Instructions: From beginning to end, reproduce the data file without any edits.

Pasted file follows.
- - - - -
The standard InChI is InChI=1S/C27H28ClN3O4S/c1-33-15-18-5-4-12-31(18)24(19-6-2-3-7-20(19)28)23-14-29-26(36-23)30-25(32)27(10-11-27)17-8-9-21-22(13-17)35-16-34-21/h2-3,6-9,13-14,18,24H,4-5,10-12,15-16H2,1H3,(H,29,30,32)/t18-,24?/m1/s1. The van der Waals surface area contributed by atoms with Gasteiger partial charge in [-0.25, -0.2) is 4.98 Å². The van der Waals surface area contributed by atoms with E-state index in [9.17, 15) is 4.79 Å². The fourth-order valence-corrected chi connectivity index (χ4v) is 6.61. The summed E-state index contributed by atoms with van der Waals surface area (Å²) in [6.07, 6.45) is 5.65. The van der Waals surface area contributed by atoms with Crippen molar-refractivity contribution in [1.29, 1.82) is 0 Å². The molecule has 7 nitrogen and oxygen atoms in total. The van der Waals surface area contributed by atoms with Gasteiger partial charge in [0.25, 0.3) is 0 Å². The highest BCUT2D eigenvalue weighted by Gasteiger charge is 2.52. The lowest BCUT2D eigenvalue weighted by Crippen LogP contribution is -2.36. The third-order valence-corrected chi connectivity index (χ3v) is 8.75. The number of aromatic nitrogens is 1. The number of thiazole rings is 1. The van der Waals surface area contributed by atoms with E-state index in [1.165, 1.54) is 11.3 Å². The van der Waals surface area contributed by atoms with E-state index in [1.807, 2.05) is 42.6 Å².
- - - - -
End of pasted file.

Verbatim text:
The standard InChI is InChI=1S/C27H28ClN3O4S/c1-33-15-18-5-4-12-31(18)24(19-6-2-3-7-20(19)28)23-14-29-26(36-23)30-25(32)27(10-11-27)17-8-9-21-22(13-17)35-16-34-21/h2-3,6-9,13-14,18,24H,4-5,10-12,15-16H2,1H3,(H,29,30,32)/t18-,24?/m1/s1. The van der Waals surface area contributed by atoms with Gasteiger partial charge in [-0.25, -0.2) is 4.98 Å². The van der Waals surface area contributed by atoms with E-state index in [9.17, 15) is 4.79 Å². The fourth-order valence-corrected chi connectivity index (χ4v) is 6.61. The summed E-state index contributed by atoms with van der Waals surface area (Å²) in [6.07, 6.45) is 5.65. The van der Waals surface area contributed by atoms with Crippen molar-refractivity contribution in [1.29, 1.82) is 0 Å². The molecule has 7 nitrogen and oxygen atoms in total. The van der Waals surface area contributed by atoms with Gasteiger partial charge in [0.25, 0.3) is 0 Å². The highest BCUT2D eigenvalue weighted by Gasteiger charge is 2.52. The lowest BCUT2D eigenvalue weighted by Crippen LogP contribution is -2.36. The third-order valence-corrected chi connectivity index (χ3v) is 8.75. The number of aromatic nitrogens is 1. The number of thiazole rings is 1. The van der Waals surface area contributed by atoms with E-state index in [1.165, 1.54) is 11.3 Å². The van der Waals surface area contributed by atoms with E-state index in [1.807, 2.05) is 42.6 Å².